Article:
The British paints and coatings industry has had a positive start to 2014 but Tom Bowtell, CEO of the British Coating Federation has concerns over key regulatory and skills related challenges which could stifle the industry’s competitiveness.
While the UK’s paints and coatings industry is still performing around 6% below its prerecession levels the close of 2013 saw a significant upswing for the sector. A member survey conducted by the British Coatings Federation (BCF) in December measured an overall confidence level of 68% compared to just 47% a year previous.
The injection of optimism comes on the back of an uptick in UK construction activity says Tom Bowtell, BCF’s CEO. “We saw volume growth of 7.5 per cent in the decorative paints industry in Q4 2013,” he states. This compared to 2.5% growth in industrial paints and coatings which are less immediately responsive to increased house building and increases in consumer confidence.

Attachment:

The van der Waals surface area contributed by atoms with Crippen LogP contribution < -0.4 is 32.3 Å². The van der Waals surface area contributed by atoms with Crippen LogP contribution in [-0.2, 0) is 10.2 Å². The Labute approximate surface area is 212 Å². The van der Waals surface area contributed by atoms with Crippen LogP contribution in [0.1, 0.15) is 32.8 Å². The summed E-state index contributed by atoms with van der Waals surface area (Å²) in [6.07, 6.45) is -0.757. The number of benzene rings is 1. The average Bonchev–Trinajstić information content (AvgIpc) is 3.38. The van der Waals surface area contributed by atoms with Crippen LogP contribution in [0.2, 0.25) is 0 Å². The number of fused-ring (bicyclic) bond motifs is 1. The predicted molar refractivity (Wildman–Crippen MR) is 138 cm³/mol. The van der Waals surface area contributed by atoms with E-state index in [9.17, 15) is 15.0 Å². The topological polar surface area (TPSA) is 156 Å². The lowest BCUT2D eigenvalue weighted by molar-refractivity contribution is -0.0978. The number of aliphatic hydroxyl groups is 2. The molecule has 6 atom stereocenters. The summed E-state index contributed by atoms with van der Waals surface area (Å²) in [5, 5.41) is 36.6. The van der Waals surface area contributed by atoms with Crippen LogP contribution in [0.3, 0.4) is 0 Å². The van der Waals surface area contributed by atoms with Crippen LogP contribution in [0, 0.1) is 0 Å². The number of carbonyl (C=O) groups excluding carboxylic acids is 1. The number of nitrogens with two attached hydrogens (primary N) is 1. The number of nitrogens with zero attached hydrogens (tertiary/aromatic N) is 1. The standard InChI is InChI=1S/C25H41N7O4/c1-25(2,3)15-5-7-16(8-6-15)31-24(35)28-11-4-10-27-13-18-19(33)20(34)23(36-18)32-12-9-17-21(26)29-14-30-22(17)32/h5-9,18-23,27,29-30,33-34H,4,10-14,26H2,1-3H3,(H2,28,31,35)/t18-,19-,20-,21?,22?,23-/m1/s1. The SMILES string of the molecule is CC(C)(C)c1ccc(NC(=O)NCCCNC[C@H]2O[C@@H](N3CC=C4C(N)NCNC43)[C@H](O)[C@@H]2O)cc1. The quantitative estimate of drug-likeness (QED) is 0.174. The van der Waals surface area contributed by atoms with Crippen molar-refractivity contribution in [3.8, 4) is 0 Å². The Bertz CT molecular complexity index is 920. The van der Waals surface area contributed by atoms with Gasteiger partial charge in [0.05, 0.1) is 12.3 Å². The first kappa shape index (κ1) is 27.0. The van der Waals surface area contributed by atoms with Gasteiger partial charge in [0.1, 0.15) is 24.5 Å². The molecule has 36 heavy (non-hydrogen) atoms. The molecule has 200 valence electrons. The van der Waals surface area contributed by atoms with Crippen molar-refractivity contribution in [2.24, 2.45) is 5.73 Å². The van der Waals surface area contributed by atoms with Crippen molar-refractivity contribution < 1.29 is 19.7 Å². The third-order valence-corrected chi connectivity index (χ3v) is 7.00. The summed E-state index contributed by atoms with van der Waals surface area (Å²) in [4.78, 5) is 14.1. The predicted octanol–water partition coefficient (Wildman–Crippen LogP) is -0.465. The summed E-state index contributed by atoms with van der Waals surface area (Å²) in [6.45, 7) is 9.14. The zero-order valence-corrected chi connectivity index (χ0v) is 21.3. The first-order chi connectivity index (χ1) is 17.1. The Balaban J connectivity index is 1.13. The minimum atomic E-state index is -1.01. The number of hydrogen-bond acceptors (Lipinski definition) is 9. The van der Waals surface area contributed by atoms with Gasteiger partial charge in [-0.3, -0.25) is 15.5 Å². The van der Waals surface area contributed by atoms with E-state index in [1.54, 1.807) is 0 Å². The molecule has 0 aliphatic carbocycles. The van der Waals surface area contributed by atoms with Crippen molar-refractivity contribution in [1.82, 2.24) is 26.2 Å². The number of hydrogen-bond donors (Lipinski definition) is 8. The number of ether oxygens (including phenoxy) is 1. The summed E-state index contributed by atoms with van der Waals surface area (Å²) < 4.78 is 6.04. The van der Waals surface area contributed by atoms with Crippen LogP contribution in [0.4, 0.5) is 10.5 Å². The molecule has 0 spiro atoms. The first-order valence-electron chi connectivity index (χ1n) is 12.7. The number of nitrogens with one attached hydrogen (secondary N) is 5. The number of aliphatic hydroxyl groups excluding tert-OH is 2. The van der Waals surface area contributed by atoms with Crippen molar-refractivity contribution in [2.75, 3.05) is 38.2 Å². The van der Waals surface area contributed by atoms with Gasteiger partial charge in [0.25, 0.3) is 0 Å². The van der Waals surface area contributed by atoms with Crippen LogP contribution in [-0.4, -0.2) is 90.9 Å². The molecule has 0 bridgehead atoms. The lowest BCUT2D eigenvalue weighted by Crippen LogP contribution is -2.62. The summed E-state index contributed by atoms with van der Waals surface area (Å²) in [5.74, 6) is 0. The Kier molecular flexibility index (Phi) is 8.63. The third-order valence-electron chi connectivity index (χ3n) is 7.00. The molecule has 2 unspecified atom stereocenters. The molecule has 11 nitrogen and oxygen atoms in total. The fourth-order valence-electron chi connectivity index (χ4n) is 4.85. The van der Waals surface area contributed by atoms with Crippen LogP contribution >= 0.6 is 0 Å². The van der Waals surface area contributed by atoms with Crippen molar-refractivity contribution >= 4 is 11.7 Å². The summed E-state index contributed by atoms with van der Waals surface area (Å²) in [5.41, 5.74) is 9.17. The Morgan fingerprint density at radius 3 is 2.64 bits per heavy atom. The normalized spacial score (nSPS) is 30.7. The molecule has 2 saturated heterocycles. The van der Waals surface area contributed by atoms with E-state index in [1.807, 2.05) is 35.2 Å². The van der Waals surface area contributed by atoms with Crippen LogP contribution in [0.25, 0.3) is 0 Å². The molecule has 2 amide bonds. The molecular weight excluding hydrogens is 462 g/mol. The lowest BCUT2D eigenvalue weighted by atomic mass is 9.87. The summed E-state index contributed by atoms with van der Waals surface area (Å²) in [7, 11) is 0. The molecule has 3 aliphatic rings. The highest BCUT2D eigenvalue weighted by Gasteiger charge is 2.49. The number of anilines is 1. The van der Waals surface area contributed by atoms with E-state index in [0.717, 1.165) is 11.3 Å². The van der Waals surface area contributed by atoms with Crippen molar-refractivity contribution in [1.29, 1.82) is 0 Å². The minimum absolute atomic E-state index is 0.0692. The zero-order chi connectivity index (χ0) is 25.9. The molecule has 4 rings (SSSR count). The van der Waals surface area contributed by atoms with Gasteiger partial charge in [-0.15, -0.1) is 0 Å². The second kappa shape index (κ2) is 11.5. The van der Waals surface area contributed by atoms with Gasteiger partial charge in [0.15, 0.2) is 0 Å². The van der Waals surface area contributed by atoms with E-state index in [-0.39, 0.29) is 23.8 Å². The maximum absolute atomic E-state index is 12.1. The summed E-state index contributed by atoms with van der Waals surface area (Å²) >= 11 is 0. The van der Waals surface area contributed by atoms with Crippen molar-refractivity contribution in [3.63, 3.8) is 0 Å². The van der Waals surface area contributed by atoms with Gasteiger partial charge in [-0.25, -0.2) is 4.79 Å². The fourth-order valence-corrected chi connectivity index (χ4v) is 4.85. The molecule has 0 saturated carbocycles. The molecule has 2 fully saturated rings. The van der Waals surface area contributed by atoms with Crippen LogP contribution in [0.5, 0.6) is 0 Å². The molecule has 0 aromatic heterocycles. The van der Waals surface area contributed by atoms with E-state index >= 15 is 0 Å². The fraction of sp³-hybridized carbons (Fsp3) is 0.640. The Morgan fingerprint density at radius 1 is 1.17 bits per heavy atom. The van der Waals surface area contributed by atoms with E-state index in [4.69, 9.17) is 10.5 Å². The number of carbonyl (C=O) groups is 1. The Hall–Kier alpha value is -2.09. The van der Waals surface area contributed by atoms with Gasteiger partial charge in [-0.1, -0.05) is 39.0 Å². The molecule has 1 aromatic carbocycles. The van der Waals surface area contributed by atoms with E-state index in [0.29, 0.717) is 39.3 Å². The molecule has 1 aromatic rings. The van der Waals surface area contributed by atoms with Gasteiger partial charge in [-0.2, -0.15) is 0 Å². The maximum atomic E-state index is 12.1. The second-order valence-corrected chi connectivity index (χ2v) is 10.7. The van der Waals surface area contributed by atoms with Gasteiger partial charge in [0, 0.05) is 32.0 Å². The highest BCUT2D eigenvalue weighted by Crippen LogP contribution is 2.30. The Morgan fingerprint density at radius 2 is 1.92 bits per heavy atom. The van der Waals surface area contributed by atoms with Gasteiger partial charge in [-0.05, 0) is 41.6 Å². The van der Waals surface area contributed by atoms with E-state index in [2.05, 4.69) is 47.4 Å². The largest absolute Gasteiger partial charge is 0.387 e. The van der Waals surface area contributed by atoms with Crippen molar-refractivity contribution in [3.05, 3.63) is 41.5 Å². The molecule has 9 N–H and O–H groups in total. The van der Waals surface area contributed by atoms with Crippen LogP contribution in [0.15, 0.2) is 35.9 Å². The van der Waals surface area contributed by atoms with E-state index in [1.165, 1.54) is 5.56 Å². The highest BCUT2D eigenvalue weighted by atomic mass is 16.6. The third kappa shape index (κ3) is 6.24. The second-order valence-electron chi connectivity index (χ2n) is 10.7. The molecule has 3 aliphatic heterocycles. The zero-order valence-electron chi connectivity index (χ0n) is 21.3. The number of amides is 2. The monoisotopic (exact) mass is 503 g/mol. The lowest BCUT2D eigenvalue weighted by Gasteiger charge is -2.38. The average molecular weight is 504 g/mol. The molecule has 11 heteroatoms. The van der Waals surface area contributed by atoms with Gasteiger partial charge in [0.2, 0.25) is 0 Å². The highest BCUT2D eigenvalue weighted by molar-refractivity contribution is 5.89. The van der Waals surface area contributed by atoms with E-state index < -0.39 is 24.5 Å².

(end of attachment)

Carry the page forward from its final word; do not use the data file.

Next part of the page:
Mr Bowtell is keen to sell the success story of the sector he represents and to increase awareness of the importance of paints and coatings to other industry segments which seem to have won the affections of government rather more readily.
“While we’re encouraged that manufacturing has become fashionable again in politics we’d like to see a more tangible and intelligent commitment to the sector in government’s industrial strategy,” Bowtell explains. “There seems to be a lot of ‘picking winners’ going on and the importance of sectors which support the obvious success stories – like automotive and aerospace – is not being recognised as it should.”
Coating industry skills whitewash
When it comes to discussion of the competitiveness of British industry it never takes long for the subject of skills gaps to rear its ugly head.